Furthermore, I’m not aware of an open-sourced grammar that covers the relevant portions for the Oracle Database and PostgreSQL. Yes, the goal is that IslandSQL supports the recent versions of both dialects as if they were a single dialect.
We develop the grammar iteratively. As a result, there are a lot of interim limitations like the one mentioned regarding the
SQL*Plus Substitution Variables
However, some limitations are supposed to be permanent. Like the one for substitution variables. Substitution variables can contain arbitrary text. They are replaced before the execution of a script. The IslandSQL grammar provides limited support for substitution variables. They can be used in places where a
sqlName is valid. This is basically everywhere you can use an
Here’s an example of a supported usage:
lock table &table_name in exclusive mode wait &seconds;
And here’s an example of an unsupported usage:
lock table dept in &lock_mode mode nowait;
The grammar expects certain keywords at the position of
&lock_mode. Here’s the excerpt of the grammar that should make that clear:
lockTableStatementUnterminated: K_LOCK K_TABLE objects+=lockTableObject (COMMA objects+=lockTableObject)* K_IN lockmode=lockMode K_MODE waitOption=lockTableWaitOption? ; lockMode: K_ROW K_SHARE # rowShareLockMode | K_ROW K_EXCLUSIVE # rowExclusiveLockMode | K_SHARE K_UPDATE # shareUpdateLockMode | K_SHARE # shareLockMode | K_SHARE K_ROW K_EXCLUSIVE # shareRowExclusiveLockMode | K_EXCLUSIVE # exclusiveLockMode ;
And the next excerpt shows how substitution variables are defined in the grammar.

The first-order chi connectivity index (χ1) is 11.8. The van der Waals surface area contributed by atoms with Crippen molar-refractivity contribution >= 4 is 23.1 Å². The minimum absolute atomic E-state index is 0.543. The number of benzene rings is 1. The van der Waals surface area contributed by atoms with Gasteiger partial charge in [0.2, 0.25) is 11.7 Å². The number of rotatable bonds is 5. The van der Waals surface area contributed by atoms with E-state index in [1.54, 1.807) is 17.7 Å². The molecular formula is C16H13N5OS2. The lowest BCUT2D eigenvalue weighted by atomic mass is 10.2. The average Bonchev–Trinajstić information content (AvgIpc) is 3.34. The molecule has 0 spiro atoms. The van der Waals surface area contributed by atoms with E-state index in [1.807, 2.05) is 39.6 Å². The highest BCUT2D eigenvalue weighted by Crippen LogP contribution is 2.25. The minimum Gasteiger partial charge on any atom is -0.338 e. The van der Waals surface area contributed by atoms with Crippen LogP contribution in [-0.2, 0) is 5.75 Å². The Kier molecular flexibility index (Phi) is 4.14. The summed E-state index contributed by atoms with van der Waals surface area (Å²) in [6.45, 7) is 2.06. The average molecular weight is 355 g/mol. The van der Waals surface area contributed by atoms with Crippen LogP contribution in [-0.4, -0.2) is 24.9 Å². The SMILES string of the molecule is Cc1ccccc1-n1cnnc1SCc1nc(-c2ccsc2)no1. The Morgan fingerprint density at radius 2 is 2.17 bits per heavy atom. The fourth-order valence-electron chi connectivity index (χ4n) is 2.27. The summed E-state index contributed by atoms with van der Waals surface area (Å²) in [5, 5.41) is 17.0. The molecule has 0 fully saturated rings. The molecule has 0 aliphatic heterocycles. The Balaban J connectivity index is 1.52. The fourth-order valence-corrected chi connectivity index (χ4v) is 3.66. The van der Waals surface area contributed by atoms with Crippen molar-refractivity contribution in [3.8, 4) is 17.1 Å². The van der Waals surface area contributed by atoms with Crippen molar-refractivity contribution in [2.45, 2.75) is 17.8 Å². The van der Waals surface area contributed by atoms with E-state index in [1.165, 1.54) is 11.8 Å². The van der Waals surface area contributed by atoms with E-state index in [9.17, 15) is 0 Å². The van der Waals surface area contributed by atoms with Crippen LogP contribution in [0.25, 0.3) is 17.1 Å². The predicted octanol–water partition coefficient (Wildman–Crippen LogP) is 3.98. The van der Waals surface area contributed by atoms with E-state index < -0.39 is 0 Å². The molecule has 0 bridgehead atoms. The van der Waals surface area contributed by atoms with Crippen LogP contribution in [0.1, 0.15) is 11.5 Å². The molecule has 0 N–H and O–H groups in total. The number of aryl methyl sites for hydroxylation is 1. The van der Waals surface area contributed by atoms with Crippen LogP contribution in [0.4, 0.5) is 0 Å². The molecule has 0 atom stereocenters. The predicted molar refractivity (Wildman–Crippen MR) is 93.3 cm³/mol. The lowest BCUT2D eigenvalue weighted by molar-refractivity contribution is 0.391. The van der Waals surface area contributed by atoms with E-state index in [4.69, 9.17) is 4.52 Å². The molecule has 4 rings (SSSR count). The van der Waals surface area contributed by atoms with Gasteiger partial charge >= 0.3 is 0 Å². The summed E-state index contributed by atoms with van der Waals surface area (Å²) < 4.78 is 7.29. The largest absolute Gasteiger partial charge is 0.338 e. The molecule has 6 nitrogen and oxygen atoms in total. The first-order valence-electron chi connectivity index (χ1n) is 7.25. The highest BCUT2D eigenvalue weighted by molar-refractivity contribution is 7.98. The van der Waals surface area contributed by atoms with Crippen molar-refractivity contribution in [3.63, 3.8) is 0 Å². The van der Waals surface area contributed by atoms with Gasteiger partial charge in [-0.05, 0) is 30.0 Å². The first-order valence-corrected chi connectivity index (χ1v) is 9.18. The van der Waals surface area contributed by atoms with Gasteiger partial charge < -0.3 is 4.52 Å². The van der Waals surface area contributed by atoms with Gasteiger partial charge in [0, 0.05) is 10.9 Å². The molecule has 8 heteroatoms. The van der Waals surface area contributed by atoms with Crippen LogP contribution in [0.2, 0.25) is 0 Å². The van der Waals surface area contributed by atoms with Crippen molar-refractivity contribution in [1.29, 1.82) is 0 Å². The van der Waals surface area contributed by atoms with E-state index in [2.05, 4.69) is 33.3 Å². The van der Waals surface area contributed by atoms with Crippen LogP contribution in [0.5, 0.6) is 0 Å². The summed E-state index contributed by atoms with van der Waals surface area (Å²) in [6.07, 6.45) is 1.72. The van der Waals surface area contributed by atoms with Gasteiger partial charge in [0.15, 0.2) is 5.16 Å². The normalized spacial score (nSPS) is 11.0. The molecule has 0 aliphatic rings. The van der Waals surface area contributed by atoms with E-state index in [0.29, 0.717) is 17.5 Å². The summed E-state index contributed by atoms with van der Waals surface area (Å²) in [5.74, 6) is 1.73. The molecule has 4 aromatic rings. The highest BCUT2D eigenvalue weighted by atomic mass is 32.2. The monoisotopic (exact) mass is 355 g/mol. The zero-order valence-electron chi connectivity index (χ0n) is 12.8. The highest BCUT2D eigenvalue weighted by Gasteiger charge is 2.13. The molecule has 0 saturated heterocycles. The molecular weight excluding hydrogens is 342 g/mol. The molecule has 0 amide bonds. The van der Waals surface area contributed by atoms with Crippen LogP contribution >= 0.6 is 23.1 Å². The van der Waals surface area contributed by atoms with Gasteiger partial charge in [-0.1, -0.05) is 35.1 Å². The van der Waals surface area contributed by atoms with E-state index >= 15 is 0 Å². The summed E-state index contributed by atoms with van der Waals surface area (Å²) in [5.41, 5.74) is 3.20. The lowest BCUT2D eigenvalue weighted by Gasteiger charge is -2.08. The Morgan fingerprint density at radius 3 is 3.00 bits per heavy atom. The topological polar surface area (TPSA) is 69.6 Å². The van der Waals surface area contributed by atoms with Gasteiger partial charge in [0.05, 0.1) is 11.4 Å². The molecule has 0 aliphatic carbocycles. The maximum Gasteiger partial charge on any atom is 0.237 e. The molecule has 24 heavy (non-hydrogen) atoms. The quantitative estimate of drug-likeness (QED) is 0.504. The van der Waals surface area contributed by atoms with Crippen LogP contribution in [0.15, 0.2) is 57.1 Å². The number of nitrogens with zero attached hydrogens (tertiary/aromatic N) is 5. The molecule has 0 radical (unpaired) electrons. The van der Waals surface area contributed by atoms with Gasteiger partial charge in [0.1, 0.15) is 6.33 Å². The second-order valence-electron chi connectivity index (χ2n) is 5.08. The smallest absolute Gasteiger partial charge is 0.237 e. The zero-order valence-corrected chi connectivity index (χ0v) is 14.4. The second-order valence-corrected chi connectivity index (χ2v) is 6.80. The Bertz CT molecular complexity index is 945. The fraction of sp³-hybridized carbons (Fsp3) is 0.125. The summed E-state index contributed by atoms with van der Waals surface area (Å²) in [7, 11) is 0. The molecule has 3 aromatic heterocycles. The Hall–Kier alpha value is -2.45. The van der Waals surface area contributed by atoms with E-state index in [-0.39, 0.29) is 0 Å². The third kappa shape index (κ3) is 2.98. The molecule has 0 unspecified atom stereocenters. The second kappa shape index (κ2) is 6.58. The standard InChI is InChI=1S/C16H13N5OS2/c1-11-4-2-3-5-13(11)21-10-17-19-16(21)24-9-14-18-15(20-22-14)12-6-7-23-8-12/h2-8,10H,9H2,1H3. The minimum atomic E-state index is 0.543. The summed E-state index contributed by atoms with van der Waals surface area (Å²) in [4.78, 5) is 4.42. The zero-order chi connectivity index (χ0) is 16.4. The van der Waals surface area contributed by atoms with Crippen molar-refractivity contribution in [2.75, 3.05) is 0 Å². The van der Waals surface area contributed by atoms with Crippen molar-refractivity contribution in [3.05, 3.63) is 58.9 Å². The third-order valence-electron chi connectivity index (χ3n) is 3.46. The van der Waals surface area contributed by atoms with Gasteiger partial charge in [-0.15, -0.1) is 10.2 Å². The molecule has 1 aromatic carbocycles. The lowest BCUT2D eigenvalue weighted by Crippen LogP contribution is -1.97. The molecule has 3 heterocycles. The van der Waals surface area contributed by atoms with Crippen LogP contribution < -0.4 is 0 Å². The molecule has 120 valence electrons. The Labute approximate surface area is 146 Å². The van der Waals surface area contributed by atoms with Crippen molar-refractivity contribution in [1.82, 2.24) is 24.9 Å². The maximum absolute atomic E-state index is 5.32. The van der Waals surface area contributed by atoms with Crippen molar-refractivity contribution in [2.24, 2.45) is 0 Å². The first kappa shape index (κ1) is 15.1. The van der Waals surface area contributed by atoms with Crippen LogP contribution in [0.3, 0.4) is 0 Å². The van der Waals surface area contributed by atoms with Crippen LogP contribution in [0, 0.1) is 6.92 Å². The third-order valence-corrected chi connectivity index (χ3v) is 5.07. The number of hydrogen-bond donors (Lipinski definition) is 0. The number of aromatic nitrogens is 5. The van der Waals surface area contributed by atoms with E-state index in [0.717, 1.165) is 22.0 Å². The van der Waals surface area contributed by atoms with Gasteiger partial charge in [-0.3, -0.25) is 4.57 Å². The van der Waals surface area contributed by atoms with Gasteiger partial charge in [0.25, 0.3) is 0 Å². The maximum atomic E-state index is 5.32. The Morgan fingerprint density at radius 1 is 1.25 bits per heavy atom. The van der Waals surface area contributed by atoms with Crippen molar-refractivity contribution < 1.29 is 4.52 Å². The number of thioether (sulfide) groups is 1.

sqlName: unquotedId | QUOTED_ID | substitionVariable ; substitionVariable: AMP AMP? name=substitionVariableName period=PERIOD? ; substitionVariableName: NUMBER | sqlName ;
A substitution variable starts with one or two
&. The name can be either a
1) or a
tableName). And a substitution variable can optionally end on
.. That’s it. This way we can provide limited support for SQL*Plus substitution variables.
The grammar evolves quite nicely. However, expressions are still incomplete. This will be covered with the full support of the
As I’m sure you’ve already found out for yourself, the version of the grammar matches the episodes in this blog post series. And these are the planned versions of IslandSQL with their main features:
- v0.5.0: Fully parse
selectstatement, complete expressions and conditions
- v0.6.0: Fully parse remaining DML statements (
- v0.7.0: PostgreSQL syntax compatibility of implemented statements
- v0.8.0: Fully parse PL/SQL block
- v0.9.0: Fully parse
createstatements of the Oracle Database (
- v0.10.0: pgPL/SQL syntax compatibility (
And after episode 10 the fun begins. We can start to provide value for database developers and others. A linter is one option. But there is more. Stay tuned.